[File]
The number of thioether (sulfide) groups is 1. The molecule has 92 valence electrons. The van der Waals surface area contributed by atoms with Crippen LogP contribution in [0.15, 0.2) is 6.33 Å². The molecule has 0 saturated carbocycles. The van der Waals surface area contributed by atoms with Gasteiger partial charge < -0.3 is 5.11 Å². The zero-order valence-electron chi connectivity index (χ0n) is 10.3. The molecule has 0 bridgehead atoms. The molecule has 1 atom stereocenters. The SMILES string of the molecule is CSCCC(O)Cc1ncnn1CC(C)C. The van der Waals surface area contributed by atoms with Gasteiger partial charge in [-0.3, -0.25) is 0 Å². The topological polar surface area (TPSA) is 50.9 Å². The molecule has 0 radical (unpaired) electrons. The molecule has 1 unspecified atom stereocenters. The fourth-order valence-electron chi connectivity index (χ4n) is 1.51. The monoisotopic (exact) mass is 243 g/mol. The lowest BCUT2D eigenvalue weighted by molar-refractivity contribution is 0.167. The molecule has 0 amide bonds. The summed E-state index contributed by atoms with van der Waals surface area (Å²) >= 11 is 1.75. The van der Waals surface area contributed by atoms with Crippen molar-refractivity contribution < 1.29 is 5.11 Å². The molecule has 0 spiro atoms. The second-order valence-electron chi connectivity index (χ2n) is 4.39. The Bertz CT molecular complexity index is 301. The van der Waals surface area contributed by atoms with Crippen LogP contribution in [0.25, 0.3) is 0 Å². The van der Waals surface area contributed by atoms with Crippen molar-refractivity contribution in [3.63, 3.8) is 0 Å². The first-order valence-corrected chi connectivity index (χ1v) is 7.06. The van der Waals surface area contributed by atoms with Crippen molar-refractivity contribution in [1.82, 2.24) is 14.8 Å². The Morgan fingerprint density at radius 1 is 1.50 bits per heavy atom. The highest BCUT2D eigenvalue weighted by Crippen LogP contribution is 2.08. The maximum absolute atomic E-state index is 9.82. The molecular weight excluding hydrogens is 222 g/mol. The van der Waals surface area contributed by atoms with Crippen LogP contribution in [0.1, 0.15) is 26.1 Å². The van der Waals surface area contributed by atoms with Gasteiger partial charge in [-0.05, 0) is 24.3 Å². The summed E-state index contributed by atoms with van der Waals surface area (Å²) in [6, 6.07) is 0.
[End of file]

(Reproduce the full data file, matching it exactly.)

The number of thioether (sulfide) groups is 1. The molecule has 92 valence electrons. The van der Waals surface area contributed by atoms with Crippen LogP contribution in [0.15, 0.2) is 6.33 Å². The molecule has 0 saturated carbocycles. The van der Waals surface area contributed by atoms with Gasteiger partial charge < -0.3 is 5.11 Å². The zero-order valence-electron chi connectivity index (χ0n) is 10.3. The molecule has 0 bridgehead atoms. The molecule has 1 atom stereocenters. The SMILES string of the molecule is CSCCC(O)Cc1ncnn1CC(C)C. The van der Waals surface area contributed by atoms with Gasteiger partial charge in [-0.3, -0.25) is 0 Å². The topological polar surface area (TPSA) is 50.9 Å². The molecule has 0 radical (unpaired) electrons. The molecule has 1 unspecified atom stereocenters. The fourth-order valence-electron chi connectivity index (χ4n) is 1.51. The monoisotopic (exact) mass is 243 g/mol. The lowest BCUT2D eigenvalue weighted by molar-refractivity contribution is 0.167. The molecule has 0 amide bonds. The summed E-state index contributed by atoms with van der Waals surface area (Å²) >= 11 is 1.75. The van der Waals surface area contributed by atoms with Crippen molar-refractivity contribution < 1.29 is 5.11 Å². The molecule has 0 spiro atoms. The second-order valence-electron chi connectivity index (χ2n) is 4.39. The Bertz CT molecular complexity index is 301. The van der Waals surface area contributed by atoms with Crippen LogP contribution in [0.25, 0.3) is 0 Å². The van der Waals surface area contributed by atoms with Crippen molar-refractivity contribution in [3.63, 3.8) is 0 Å². The first-order valence-corrected chi connectivity index (χ1v) is 7.06. The van der Waals surface area contributed by atoms with Crippen molar-refractivity contribution in [1.82, 2.24) is 14.8 Å². The Morgan fingerprint density at radius 1 is 1.50 bits per heavy atom. The highest BCUT2D eigenvalue weighted by Crippen LogP contribution is 2.08. The maximum absolute atomic E-state index is 9.82. The molecular weight excluding hydrogens is 222 g/mol. The van der Waals surface area contributed by atoms with Crippen LogP contribution in [0.1, 0.15) is 26.1 Å². The van der Waals surface area contributed by atoms with Gasteiger partial charge in [-0.05, 0) is 24.3 Å². The summed E-state index contributed by atoms with van der Waals surface area (Å²) in [6, 6.07) is 0.